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The Guardian - EU to Propose Enforcing 40% Quota for Women on Company Boards

The European commission is to push for a quota for women on company boards to address the slow progress to gender equality in the senior ranks of publicly listed businesses. Previous attempts by the EU’s executive to set a 40% goal for women in the top ranks of listed companies have been blocked by Germany, the Netherlands and Sweden overs fears that Brussels was overreaching into domestic affairs. Hungary and Poland have opposed the move on ideological grounds.

The result of the impasse has been slow progress to greater diversity at the top of companies. Women made up 29% of recruits to UK boards in 2016, down from 32.1% in 2014 and 31.6% in 2012, according to research by the recruiter Egon Zehnder.

The commissioner for justice and gender equality, Vĕra Jourová, will publish proposals to redress the gender pay gap. Jourová said, “We have so much evidence that it is good for business to have diversity, to have women and men on boards. Women [make up] 65% of university graduates, so why don’t we use that talent and the investment?”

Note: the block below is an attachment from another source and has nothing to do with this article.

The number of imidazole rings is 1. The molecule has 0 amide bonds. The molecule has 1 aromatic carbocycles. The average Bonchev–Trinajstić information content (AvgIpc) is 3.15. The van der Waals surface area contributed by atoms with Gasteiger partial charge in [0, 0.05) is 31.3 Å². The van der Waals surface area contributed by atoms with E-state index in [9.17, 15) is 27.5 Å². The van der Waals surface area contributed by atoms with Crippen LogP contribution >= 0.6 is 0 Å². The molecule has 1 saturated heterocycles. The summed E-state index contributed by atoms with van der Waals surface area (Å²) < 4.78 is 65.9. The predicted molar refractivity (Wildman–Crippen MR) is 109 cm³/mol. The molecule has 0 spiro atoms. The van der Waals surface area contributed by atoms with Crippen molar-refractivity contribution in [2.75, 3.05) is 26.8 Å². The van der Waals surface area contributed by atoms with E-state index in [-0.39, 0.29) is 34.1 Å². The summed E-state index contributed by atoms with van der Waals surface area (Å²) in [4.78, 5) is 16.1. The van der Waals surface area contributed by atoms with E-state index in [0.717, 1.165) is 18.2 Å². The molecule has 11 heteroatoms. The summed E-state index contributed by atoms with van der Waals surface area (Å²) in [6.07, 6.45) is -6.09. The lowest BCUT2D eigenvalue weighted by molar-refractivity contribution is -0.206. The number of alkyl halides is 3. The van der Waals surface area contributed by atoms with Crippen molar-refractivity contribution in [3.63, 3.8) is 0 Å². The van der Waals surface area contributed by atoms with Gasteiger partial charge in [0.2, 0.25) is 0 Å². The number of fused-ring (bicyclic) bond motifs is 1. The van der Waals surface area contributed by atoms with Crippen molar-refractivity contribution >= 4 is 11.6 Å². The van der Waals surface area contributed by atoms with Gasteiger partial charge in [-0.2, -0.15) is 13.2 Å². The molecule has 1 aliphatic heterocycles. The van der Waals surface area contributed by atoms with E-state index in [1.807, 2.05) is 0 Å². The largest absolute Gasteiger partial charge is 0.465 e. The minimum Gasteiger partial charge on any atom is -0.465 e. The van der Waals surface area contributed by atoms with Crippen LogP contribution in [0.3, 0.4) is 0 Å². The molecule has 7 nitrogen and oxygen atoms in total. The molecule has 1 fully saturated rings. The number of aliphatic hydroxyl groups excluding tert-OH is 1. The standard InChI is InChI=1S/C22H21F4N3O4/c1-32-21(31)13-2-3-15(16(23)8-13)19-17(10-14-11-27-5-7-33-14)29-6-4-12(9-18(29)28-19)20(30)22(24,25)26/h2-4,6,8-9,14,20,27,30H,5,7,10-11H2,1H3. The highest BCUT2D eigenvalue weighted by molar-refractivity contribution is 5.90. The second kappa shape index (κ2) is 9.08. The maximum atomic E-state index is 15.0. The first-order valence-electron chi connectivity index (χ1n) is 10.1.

“There are no teeth [to current laws],” she said. “According to our estimates, discrimination accounts for 8-10% of the gap. There is not enough enforcement. It must be done by labor inspectorates, and it should be captured in collective bargaining by the trade unions.”

Under the proposals, companies whose non-executive directors are more than 60% male would be required to prioritize women when candidates of equal merit were being considered for a post.

Full story: “EU to Push for 40% Quote for Women on Company Boards” in The Guardian (20 November 2017).